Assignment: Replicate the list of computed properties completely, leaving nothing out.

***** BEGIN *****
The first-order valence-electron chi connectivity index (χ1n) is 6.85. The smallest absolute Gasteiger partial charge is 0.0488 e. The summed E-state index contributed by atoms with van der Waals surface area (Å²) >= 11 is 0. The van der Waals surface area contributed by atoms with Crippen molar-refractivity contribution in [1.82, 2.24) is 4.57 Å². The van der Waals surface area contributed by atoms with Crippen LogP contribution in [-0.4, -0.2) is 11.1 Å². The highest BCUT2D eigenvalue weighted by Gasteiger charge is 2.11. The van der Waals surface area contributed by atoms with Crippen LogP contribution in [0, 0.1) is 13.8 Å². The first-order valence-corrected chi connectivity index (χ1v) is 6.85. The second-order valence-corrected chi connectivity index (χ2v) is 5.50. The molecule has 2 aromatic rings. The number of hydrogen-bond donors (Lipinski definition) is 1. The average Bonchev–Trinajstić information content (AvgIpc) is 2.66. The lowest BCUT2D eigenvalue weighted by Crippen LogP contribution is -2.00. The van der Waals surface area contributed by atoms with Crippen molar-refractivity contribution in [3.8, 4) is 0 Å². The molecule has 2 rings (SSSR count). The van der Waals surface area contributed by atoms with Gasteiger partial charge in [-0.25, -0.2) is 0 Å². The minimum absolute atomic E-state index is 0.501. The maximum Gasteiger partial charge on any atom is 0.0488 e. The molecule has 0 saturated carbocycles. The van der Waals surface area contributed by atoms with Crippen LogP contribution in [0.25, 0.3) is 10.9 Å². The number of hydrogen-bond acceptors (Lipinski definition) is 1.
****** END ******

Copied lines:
The first-order valence-electron chi connectivity index (χ1n) is 6.85. The smallest absolute Gasteiger partial charge is 0.0488 e. The summed E-state index contributed by atoms with van der Waals surface area (Å²) >= 11 is 0. The van der Waals surface area contributed by atoms with Crippen molar-refractivity contribution in [1.82, 2.24) is 4.57 Å². The van der Waals surface area contributed by atoms with Crippen LogP contribution in [-0.4, -0.2) is 11.1 Å². The highest BCUT2D eigenvalue weighted by Gasteiger charge is 2.11. The van der Waals surface area contributed by atoms with Crippen LogP contribution in [0, 0.1) is 13.8 Å². The first-order valence-corrected chi connectivity index (χ1v) is 6.85. The second-order valence-corrected chi connectivity index (χ2v) is 5.50. The molecule has 2 aromatic rings. The number of hydrogen-bond donors (Lipinski definition) is 1. The average Bonchev–Trinajstić information content (AvgIpc) is 2.66. The lowest BCUT2D eigenvalue weighted by Crippen LogP contribution is -2.00. The van der Waals surface area contributed by atoms with Crippen molar-refractivity contribution in [3.8, 4) is 0 Å². The molecule has 2 rings (SSSR count). The van der Waals surface area contributed by atoms with Gasteiger partial charge in [-0.25, -0.2) is 0 Å². The minimum absolute atomic E-state index is 0.501. The maximum Gasteiger partial charge on any atom is 0.0488 e. The molecule has 0 saturated carbocycles. The van der Waals surface area contributed by atoms with Crippen LogP contribution in [0.25, 0.3) is 10.9 Å². The number of hydrogen-bond acceptors (Lipinski definition) is 1.